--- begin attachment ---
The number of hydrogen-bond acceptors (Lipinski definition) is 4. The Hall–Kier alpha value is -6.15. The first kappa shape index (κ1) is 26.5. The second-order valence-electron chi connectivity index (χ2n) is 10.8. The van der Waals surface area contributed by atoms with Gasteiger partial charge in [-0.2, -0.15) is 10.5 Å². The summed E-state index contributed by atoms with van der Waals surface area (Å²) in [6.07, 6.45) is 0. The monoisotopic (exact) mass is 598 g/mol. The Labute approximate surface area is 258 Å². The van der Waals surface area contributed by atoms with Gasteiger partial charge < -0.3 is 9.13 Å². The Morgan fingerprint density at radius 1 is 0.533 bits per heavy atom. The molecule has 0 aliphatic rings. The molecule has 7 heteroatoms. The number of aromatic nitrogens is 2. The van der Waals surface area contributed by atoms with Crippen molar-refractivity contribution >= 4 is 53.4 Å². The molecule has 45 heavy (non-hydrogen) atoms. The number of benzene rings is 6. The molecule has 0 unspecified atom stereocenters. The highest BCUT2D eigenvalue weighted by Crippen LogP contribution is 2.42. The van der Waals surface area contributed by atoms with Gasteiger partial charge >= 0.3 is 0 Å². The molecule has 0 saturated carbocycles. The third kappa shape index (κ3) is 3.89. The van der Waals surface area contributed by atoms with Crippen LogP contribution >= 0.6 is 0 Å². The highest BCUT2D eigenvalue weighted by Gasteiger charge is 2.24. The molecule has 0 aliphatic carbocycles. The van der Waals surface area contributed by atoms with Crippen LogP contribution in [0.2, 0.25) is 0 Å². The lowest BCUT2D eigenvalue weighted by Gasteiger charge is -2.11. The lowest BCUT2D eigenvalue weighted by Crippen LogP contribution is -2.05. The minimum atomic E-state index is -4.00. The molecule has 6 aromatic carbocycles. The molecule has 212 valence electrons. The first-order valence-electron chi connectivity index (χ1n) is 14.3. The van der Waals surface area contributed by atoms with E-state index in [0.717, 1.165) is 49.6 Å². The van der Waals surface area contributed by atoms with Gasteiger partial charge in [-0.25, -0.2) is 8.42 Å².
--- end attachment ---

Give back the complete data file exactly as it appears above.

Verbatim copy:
The number of hydrogen-bond acceptors (Lipinski definition) is 4. The Hall–Kier alpha value is -6.15. The first kappa shape index (κ1) is 26.5. The second-order valence-electron chi connectivity index (χ2n) is 10.8. The van der Waals surface area contributed by atoms with Gasteiger partial charge in [-0.2, -0.15) is 10.5 Å². The summed E-state index contributed by atoms with van der Waals surface area (Å²) in [6.07, 6.45) is 0. The monoisotopic (exact) mass is 598 g/mol. The Labute approximate surface area is 258 Å². The van der Waals surface area contributed by atoms with Gasteiger partial charge < -0.3 is 9.13 Å². The Morgan fingerprint density at radius 1 is 0.533 bits per heavy atom. The molecule has 0 aliphatic rings. The molecule has 7 heteroatoms. The number of aromatic nitrogens is 2. The van der Waals surface area contributed by atoms with Crippen molar-refractivity contribution >= 4 is 53.4 Å². The molecule has 45 heavy (non-hydrogen) atoms. The number of benzene rings is 6. The molecule has 0 unspecified atom stereocenters. The highest BCUT2D eigenvalue weighted by Crippen LogP contribution is 2.42. The van der Waals surface area contributed by atoms with Gasteiger partial charge >= 0.3 is 0 Å². The molecule has 0 saturated carbocycles. The third kappa shape index (κ3) is 3.89. The van der Waals surface area contributed by atoms with Crippen LogP contribution >= 0.6 is 0 Å². The highest BCUT2D eigenvalue weighted by Gasteiger charge is 2.24. The molecule has 0 aliphatic carbocycles. The van der Waals surface area contributed by atoms with Crippen LogP contribution in [0.2, 0.25) is 0 Å². The lowest BCUT2D eigenvalue weighted by Gasteiger charge is -2.11. The lowest BCUT2D eigenvalue weighted by Crippen LogP contribution is -2.05. The minimum atomic E-state index is -4.00. The molecule has 6 aromatic carbocycles. The molecule has 212 valence electrons. The first-order valence-electron chi connectivity index (χ1n) is 14.3. The van der Waals surface area contributed by atoms with E-state index in [0.717, 1.165) is 49.6 Å². The van der Waals surface area contributed by atoms with Gasteiger partial charge in [-0.25, -0.2) is 8.42 Å².